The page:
Medical Moment: High-Intensity, Intermittent Exercise, Effective?

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Dr. Sharon Grundy, Medical Director of Primary Care, Board Certified in Internal Medicine

Dr. Sharon Grundy, Medical Director of Primary Care, Board Certified in Internal Medicine

Dr. Sharon Grundy addresses this week’s question: What are high-intensity intermittent exercises? And are they effective?

WOW that felt good! Have you ever said this after an intense exercise class or activity?

Over the past five years there is emerging research examining High Intensity Intermittent Exercise (HIIE) indicating that HIIE may be more effective at reducing subcutaneous abdominal body fat than other types of exercise.

(High intensity work outs are defined as repeated brief intense work out followed by low-intensity exercise or rest.)

Regular HIIE has been shown to significantly increase both aerobic and aerobic fitness. HIIE also significantly lowers insulin resistance and results in a number of skeletal muscle adaption that result in enhanced skeletal muscle metabolism. (Review Article High-Intensity Intermittent Exercise and Fat Loss)

An example is a Wingate test which consist of 30 second “all out sprints with hard resistance” (on a stationary cycle) followed by a two-minute rest or low intensity period. The sprints are repeated 4-6 times. Performing the series three times a week for 2-6 weeks was shown to improve body mass and skeletal muscle metabolism.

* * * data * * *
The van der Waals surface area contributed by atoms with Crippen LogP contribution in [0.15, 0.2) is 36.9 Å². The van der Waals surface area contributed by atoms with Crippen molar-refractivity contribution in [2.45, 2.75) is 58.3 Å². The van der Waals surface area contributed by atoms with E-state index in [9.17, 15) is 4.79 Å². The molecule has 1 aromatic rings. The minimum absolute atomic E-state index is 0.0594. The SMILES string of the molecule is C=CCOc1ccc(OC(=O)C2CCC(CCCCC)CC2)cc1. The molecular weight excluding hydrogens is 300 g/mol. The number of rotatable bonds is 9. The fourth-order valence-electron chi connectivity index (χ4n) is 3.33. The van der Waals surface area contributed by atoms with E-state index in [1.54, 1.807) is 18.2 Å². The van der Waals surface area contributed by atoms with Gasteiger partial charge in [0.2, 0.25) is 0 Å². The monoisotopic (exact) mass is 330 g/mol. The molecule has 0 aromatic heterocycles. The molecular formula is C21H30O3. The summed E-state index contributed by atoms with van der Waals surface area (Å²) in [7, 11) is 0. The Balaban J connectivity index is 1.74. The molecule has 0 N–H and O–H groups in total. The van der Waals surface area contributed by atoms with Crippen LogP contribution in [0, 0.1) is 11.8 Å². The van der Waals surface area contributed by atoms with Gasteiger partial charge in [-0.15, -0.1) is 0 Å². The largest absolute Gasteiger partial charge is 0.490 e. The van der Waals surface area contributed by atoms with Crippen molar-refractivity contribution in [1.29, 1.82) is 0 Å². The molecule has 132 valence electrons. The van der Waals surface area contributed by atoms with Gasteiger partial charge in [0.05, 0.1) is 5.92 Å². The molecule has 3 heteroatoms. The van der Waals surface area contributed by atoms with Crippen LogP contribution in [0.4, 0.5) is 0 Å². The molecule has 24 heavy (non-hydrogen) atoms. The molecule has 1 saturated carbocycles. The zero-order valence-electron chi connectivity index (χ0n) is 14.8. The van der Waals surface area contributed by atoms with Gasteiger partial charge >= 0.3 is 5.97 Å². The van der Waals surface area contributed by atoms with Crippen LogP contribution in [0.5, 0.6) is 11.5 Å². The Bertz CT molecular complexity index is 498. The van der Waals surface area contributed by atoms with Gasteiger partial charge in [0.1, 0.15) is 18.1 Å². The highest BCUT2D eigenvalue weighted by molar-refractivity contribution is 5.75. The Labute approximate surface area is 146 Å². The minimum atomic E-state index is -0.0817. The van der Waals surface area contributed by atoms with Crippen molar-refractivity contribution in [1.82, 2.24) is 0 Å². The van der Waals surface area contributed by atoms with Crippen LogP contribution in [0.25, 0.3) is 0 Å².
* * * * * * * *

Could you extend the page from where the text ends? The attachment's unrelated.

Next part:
A modified version for people who have difficulty with an intense sprint is an eight second high intensity sprint followed by 12 seconds of low intensity, maintained over a 20 minute period.

HIIE is a great alternative for people who work long hours and don’t have time to fit in a 1-2 hour workout. Think about setting a 30-day challenge for yourself!

Editor’s note: The Telluride Medical Center is the only 24-hour emergency facility within 65 miles. As a mountain town in a challenging, remote environment, a thriving medical center is vital to our community’s health.This Medical Moment was sponsored in part by Telluride Properties and through the generosity of an anonymous local supporter committed to a healthy Telluride and the future regional medical center.

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